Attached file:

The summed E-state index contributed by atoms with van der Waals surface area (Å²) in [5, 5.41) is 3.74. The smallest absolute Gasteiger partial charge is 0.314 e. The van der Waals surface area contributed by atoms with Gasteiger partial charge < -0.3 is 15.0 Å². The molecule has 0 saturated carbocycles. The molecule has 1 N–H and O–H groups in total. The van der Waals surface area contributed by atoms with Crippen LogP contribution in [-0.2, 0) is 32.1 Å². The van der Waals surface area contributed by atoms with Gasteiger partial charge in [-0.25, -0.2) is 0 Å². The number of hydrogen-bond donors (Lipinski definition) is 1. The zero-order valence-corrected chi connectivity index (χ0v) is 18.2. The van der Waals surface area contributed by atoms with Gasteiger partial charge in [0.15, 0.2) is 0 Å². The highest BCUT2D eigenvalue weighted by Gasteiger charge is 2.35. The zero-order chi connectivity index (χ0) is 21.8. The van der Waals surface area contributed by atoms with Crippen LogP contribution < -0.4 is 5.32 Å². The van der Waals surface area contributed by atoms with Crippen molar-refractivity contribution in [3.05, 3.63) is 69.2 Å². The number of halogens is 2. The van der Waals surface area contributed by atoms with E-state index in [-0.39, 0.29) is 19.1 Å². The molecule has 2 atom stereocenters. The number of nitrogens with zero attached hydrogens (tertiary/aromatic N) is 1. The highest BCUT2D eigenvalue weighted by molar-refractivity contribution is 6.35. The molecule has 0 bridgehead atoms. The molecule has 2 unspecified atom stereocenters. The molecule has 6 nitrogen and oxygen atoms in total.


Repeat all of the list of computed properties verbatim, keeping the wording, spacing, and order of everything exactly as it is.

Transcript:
The summed E-state index contributed by atoms with van der Waals surface area (Å²) in [5, 5.41) is 3.74. The smallest absolute Gasteiger partial charge is 0.314 e. The van der Waals surface area contributed by atoms with Gasteiger partial charge < -0.3 is 15.0 Å². The molecule has 0 saturated carbocycles. The molecule has 1 N–H and O–H groups in total. The van der Waals surface area contributed by atoms with Crippen LogP contribution in [-0.2, 0) is 32.1 Å². The van der Waals surface area contributed by atoms with Gasteiger partial charge in [-0.25, -0.2) is 0 Å². The number of hydrogen-bond donors (Lipinski definition) is 1. The zero-order valence-corrected chi connectivity index (χ0v) is 18.2. The van der Waals surface area contributed by atoms with Gasteiger partial charge in [0.15, 0.2) is 0 Å². The highest BCUT2D eigenvalue weighted by Gasteiger charge is 2.35. The zero-order chi connectivity index (χ0) is 21.8. The van der Waals surface area contributed by atoms with Crippen LogP contribution < -0.4 is 5.32 Å². The van der Waals surface area contributed by atoms with Crippen molar-refractivity contribution in [3.05, 3.63) is 69.2 Å². The number of halogens is 2. The van der Waals surface area contributed by atoms with E-state index in [-0.39, 0.29) is 19.1 Å². The molecule has 2 atom stereocenters. The number of nitrogens with zero attached hydrogens (tertiary/aromatic N) is 1. The highest BCUT2D eigenvalue weighted by molar-refractivity contribution is 6.35. The molecule has 0 bridgehead atoms. The molecule has 2 unspecified atom stereocenters. The molecule has 6 nitrogen and oxygen atoms in total.